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Volume 22, issue 1 | Copyright

Special issue: Sub-seasonal to seasonal hydrological forecasting

Hydrol. Earth Syst. Sci., 22, 871-887, 2018
© Author(s) 2018. This work is distributed under
the Creative Commons Attribution 4.0 License.

Research article 01 Feb 2018

Research article | 01 Feb 2018

State updating and calibration period selection to improve dynamic monthly streamflow forecasts for an environmental flow management application

Matthew S. Gibbs1,2, David McInerney1, Greer Humphrey1, Mark A. Thyer1, Holger R. Maier1, Graeme C. Dandy1, and Dmitri Kavetski1 Matthew S. Gibbs et al.
  • 1School of Civil, Environmental and Mining Engineering, The University of Adelaide, North Terrace, Adelaide, South Australia, 5005, Australia
  • 2Department of Environment, Water and Natural Resources, Government of South Australia, P.O. Box 1047, Adelaide, 5000, Australia

Abstract. Monthly to seasonal streamflow forecasts provide useful information for a range of water resource management and planning applications. This work focuses on improving such forecasts by considering the following two aspects: (1) state updating to force the models to match observations from the start of the forecast period, and (2) selection of a shorter calibration period that is more representative of the forecast period, compared to a longer calibration period traditionally used. The analysis is undertaken in the context of using streamflow forecasts for environmental flow water management of an open channel drainage network in southern Australia. Forecasts of monthly streamflow are obtained using a conceptual rainfall–runoff model combined with a post-processor error model for uncertainty analysis. This model set-up is applied to two catchments, one with stronger evidence of non-stationarity than the other. A range of metrics are used to assess different aspects of predictive performance, including reliability, sharpness, bias and accuracy. The results indicate that, for most scenarios and metrics, state updating improves predictive performance for both observed rainfall and forecast rainfall sources. Using the shorter calibration period also improves predictive performance, particularly for the catchment with stronger evidence of non-stationarity. The results highlight that a traditional approach of using a long calibration period can degrade predictive performance when there is evidence of non-stationarity. The techniques presented can form the basis for operational monthly streamflow forecasting systems and provide support for environmental decision-making.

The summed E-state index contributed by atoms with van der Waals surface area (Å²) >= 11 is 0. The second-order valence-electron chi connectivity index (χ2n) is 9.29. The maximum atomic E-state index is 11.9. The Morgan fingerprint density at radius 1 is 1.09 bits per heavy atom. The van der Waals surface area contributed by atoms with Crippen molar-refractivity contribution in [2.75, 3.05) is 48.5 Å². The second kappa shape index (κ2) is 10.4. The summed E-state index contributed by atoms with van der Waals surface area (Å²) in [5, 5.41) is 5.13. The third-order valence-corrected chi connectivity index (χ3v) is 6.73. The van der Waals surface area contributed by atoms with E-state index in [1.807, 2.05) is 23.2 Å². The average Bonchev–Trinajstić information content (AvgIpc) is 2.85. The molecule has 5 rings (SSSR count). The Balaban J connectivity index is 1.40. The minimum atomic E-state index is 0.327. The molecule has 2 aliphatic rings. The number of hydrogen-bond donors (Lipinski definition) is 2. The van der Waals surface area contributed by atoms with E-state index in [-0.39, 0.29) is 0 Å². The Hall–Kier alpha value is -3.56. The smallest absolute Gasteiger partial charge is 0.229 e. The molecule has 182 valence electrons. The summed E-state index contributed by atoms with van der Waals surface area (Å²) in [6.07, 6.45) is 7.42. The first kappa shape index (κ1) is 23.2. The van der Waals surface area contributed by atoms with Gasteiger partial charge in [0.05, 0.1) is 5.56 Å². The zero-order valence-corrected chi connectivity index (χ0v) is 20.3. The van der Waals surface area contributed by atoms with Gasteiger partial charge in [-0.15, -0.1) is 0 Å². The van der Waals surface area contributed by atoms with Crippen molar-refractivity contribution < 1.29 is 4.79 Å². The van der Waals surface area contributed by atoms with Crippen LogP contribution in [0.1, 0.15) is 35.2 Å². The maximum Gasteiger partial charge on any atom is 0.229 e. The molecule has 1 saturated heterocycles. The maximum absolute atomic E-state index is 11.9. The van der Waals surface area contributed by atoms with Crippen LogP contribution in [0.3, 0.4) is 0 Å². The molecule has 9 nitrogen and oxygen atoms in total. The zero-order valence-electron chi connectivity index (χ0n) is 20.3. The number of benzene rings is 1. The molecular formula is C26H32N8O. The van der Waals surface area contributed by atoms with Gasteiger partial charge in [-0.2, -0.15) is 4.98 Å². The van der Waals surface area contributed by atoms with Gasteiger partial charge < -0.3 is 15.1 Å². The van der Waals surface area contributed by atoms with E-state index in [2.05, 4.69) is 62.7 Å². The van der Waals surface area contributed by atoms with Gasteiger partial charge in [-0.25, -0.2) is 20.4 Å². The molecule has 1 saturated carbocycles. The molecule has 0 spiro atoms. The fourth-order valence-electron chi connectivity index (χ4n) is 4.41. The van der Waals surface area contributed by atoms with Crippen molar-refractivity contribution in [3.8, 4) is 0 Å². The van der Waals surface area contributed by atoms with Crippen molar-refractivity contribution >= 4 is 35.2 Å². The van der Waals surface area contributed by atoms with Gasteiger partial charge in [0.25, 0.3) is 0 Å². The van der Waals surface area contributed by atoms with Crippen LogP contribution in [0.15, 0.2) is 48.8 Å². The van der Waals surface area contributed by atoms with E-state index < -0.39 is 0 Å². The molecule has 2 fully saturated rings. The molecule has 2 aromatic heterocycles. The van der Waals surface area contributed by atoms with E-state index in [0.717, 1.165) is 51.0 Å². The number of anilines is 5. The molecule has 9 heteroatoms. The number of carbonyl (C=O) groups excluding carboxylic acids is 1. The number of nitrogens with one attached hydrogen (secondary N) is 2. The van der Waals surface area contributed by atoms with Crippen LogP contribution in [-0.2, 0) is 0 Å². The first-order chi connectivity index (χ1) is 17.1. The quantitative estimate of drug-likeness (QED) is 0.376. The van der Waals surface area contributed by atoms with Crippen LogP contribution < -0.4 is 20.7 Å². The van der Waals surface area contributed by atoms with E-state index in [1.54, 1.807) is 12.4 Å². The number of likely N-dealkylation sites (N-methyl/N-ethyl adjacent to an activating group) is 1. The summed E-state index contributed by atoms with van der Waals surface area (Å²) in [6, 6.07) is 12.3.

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This work developed models to predict how much water will be available in the next month to maximise environmental and social outcomes in southern Australia. Initialising the models with observed streamflow data, instead of warmed up by rainfall data, improved the results, even at a monthly lead time, making sure only data representative of the forecast period to develop the models were also important. If this step was ignored, and instead all data were used, poor predictions could be produced.
This work developed models to predict how much water will be available in the next month to...